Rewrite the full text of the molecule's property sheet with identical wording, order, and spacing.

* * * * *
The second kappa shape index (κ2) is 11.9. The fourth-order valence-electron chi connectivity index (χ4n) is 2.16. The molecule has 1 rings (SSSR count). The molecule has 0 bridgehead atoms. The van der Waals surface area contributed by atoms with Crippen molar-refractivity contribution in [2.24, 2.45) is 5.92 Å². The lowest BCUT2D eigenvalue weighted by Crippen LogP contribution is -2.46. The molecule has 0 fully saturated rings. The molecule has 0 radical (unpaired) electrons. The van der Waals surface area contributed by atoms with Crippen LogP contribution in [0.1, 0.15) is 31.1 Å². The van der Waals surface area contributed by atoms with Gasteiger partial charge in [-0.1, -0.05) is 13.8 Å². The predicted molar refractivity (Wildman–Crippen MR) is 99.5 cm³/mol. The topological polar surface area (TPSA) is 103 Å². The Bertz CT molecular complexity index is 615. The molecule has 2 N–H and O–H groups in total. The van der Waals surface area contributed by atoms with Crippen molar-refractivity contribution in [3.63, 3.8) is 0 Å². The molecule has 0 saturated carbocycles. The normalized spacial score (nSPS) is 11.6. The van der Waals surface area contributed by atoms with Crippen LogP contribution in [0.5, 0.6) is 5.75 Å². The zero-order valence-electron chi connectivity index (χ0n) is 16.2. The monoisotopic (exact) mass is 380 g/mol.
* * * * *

The second kappa shape index (κ2) is 11.9. The fourth-order valence-electron chi connectivity index (χ4n) is 2.16. The molecule has 1 rings (SSSR count). The molecule has 0 bridgehead atoms. The van der Waals surface area contributed by atoms with Crippen molar-refractivity contribution in [2.24, 2.45) is 5.92 Å². The lowest BCUT2D eigenvalue weighted by Crippen LogP contribution is -2.46. The molecule has 0 fully saturated rings. The molecule has 0 radical (unpaired) electrons. The van der Waals surface area contributed by atoms with Crippen LogP contribution in [0.1, 0.15) is 31.1 Å². The van der Waals surface area contributed by atoms with Gasteiger partial charge in [-0.1, -0.05) is 13.8 Å². The predicted molar refractivity (Wildman–Crippen MR) is 99.5 cm³/mol. The topological polar surface area (TPSA) is 103 Å². The Bertz CT molecular complexity index is 615. The molecule has 2 N–H and O–H groups in total. The van der Waals surface area contributed by atoms with Crippen molar-refractivity contribution in [3.63, 3.8) is 0 Å². The molecule has 0 saturated carbocycles. The normalized spacial score (nSPS) is 11.6. The van der Waals surface area contributed by atoms with Crippen LogP contribution in [0.5, 0.6) is 5.75 Å². The zero-order valence-electron chi connectivity index (χ0n) is 16.2. The monoisotopic (exact) mass is 380 g/mol.